With this week marking one year until Britain officially leaves the EU, HuffPost is running a series of blogs answering big questions still left unanswered about our Brexit future. Today, OFOC! co-president Will Dry writes on whether young people will be listened to on Brexit. Follow the series on #BrexitFuture
Theresa May will only make one good speech as Prime Minister, and it will have been her first. It appeared, on the steps of Downing Street, that she was aware of all of the burning injustices that had dogged the country in the decade preceding the Brexit vote. She spoke of the “division and unfairness” between a “prosperous older generation and a struggling younger generation.” Her analysis was as accurate as her omniscience’s was short lived. It quickly transpired that we had mistaken our hopes - a queen of the Downtrodden - for someone more akin to a humble villager experiencing a moment of enlightenment.
The government has done little to extinguish any of the burning injustices May identified, but on no issue has it done less than that of intergenerational unfairness. It has been entirely ignored. David Willetts wrote that the millennial generation entering work have earned £8,000 less during their 20s than the generation before them, stuck in a “low mobility, low training jobs market.” The government has no serious policy to tackle this. Nor has it suggested a serious programme to sort out a housing market which excludes more young people by the day. In the 1990s, over half of 25-34s owned a home, whilst now barely a quarter do. Their suggestions for post-16 education are no better. On tuition fees, the current plan seems to be tinkering in a regressive direction. But most shockingly, the government has shown no energy, nor even a response, to fact that the number of apprentices have been falling over the last year, as have opportunities for the half of young people who do not go to university.
Our generation’s inheritance is already shaping up to be one of the worst of any generation in peacetime history. In this light, Brexit is, as Alison McGovern so perfectly put it, “the shit cherry on the shit icing on the shit cake” - a cake the young have no intention of meekly swallowing. It will deprive us of opportunities left, right, and centre. We will suddenly lose the ability to live, work, and travel in twenty seven other countries. We will lose the opportunity to lead in the world on issues that we care about, like climate change and ensuring the 1% play by the same rules as everyone else. We will lose the ability to get a job or apprenticeship in one the thousands of companies only here because of our frictionless access to the largest marketplace in the world. We also sense, more acutely than any other generation, the looming deforestation of experiences: trips and travels no longer made, friendships no longer struck, marriages and children that never will be. Such prospects have disappeared into thin air because we are choosing to hoist barriers between ourselves and our closest friends and allies in the world.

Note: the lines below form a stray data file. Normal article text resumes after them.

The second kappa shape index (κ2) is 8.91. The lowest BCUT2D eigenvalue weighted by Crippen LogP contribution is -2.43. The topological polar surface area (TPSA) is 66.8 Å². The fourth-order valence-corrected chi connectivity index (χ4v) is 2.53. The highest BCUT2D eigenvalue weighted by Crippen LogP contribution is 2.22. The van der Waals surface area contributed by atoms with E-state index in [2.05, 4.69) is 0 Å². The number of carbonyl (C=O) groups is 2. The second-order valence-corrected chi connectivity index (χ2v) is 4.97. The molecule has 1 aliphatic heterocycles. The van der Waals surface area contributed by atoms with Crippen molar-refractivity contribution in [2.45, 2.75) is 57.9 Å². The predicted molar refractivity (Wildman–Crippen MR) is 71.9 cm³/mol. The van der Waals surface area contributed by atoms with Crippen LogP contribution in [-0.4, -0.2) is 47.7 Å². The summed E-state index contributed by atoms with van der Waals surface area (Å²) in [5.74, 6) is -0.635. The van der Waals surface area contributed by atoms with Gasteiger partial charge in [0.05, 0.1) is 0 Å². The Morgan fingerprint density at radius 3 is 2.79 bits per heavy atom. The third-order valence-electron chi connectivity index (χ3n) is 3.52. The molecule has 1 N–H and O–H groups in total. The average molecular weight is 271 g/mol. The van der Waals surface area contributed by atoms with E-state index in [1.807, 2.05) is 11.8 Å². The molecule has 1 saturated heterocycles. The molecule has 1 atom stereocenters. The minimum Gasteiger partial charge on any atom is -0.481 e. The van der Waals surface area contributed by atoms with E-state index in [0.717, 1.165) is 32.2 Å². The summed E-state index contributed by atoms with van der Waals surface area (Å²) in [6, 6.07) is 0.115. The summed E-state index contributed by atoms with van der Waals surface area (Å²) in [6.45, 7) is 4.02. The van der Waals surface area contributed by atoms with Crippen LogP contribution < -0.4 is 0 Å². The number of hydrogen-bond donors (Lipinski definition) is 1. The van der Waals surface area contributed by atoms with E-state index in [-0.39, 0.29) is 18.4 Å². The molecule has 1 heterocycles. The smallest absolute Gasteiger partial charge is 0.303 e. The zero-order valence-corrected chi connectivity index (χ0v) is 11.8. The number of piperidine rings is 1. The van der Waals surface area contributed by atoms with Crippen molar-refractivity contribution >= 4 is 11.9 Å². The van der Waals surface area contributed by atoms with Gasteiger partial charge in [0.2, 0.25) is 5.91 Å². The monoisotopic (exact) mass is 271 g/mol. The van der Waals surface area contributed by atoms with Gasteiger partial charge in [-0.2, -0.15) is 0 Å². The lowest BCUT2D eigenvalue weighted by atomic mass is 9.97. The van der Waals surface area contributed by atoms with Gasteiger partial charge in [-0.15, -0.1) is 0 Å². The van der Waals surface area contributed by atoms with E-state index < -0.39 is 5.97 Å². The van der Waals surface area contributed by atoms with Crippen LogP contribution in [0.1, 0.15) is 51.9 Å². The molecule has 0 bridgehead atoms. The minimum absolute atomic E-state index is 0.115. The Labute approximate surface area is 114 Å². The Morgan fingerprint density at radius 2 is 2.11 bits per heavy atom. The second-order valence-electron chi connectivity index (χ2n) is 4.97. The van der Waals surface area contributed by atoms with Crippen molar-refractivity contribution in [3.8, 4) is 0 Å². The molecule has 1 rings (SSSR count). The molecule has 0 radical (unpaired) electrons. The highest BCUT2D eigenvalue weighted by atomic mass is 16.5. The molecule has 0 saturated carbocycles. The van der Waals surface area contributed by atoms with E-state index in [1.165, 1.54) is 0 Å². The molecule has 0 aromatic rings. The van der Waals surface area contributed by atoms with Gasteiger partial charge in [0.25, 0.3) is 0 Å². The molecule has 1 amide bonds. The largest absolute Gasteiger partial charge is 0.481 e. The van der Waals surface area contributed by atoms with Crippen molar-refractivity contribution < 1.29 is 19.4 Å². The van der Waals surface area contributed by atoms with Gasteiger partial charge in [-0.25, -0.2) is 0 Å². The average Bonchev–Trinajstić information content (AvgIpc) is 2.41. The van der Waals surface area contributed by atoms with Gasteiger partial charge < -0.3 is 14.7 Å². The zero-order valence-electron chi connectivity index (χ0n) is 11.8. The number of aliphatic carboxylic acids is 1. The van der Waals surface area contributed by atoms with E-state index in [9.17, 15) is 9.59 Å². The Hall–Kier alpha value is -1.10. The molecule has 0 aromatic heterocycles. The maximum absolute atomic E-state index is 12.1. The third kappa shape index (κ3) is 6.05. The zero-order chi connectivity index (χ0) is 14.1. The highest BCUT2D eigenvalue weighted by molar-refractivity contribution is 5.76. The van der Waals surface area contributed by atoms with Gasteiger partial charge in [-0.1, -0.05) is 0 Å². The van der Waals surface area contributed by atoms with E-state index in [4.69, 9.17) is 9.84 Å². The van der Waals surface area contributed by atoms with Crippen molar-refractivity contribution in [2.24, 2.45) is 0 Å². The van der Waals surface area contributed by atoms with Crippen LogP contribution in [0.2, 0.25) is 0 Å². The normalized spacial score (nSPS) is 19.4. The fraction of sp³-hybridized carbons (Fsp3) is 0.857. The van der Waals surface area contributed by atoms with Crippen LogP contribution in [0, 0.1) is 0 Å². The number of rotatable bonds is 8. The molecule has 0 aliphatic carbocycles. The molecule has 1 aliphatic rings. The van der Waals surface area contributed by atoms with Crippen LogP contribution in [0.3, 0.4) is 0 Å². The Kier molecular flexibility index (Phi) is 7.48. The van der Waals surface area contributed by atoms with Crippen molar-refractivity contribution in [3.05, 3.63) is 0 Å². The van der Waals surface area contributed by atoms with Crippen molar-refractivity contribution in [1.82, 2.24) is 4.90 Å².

When almost an entire generation looks with trepidation at how its future is being handled, the government should be listening. Yet it is not. The initial red lines were drawn by Paul Dacre and Jacob Rees Mogg - and any compromises that have followed have been motivated by the requirement to adhere to reality, not a desire for cohesion and unity. We have been denied a platform in the Brexit debate for too long.
It is time we built our own platform. That is why OFOC! will be hosting, in cooperation with other youth groups, an event inviting a young representative from all regions of the United Kingdom to discuss Brexit. We will be extending invitations to, among many others, Theresa May, David Davis, Boris Johnson, Liam Fox, Nigel Farage, Michael Gove - the people responsible for delivering and shaping the Brexit debate have a responsibility to sit down and discuss this issue with young people. The invitations are in the post - as I hope the return RSVPs will be soon.
Will Dry is Co-President of OFOC!